Sara Neumann was the chosen C.Fox representative at a UN forum co-hosted by The Guardian and Unicef before the development goals were unanimously approved. Among the most moving speakers to underscore the challenges of our time was 17-year-old Danikka Calyon, an ambassador for Save the Children representing Australia.
Danikka reminded the audience that for so much of our history, youth have been voiceless and seen as incapable of making real change on complicated systemic problems. She called the goals a “roadmap for better outcomes” and encouraged all young people to be heard.
Watching Danikka plead for change on that international stage–with no ego, no personal agenda and all passion–reminded us how very powerful the unfiltered voice of a young person can be, and how honored we’ve been to work with so many young people over the years. People who have put their trust in us, like Crystal who helped us crystallize the challenges facing young people who age out of foster care. Or Malik, who persevered beyond unimaginable barriers to complete his education. Or Donte, who shared his very personal experience of moving beyond homelessness.
It’s true. All too often, considering complicated issues like inequality, hunger, or homelessness can spur many of us to throw up our hands in frustration. Yet, there is real wisdom and resilience to be found in the voice of young people who have experienced those very complicated issues first hand. It just takes some listening.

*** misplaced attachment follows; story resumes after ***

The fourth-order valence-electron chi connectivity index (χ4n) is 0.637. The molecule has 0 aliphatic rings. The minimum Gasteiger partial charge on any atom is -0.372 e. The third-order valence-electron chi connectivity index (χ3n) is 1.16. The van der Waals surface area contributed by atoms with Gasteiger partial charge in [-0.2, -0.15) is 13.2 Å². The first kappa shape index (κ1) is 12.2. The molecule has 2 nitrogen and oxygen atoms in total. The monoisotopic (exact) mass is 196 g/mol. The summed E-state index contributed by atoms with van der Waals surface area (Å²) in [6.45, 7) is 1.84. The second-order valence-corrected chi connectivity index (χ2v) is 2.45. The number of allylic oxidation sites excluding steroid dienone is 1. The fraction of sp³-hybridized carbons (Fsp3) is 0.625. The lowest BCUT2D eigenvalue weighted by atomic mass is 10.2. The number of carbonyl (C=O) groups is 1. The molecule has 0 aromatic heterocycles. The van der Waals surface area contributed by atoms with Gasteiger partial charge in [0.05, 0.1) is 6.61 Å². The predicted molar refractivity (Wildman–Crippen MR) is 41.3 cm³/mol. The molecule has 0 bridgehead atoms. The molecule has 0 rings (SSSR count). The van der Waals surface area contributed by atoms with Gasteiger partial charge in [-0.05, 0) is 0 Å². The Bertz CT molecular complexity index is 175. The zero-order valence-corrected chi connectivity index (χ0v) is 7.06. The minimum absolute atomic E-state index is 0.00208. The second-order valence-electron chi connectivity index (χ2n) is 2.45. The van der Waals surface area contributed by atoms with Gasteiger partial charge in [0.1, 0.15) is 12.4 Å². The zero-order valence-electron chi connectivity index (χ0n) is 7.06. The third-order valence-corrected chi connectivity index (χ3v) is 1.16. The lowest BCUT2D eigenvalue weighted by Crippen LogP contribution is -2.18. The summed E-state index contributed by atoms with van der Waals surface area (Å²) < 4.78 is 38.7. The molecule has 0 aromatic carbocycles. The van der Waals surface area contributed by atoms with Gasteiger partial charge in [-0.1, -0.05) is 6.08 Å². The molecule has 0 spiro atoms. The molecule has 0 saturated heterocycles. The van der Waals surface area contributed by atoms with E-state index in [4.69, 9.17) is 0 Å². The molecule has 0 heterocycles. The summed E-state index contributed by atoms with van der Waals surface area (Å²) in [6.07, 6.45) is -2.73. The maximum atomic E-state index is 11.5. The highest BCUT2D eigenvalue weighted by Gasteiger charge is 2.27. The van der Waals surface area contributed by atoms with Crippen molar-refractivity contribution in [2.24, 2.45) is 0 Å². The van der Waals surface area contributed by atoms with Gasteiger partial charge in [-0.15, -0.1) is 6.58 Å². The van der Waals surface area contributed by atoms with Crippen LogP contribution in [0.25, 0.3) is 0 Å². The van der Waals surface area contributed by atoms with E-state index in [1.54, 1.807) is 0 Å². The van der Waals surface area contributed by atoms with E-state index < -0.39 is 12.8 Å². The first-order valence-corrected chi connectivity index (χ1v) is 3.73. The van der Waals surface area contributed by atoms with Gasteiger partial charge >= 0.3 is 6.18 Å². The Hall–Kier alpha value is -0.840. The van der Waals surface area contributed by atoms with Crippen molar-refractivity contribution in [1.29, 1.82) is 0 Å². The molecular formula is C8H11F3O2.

Indeed, the UN Development Goals are a “blueprint for a better future”, but the voices of young people are an inherent part of the architecture.

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The Ultimate Intersection

As the avid reader of the intersection would know — and we know you’re out there — the intersection brings to light the insights and ideas that move missions forward with an eye on the role communications plays or can play in the process. Nearly always, our posts involve an issue area or technical communications element that the C.Fox team knows deeply and works on daily.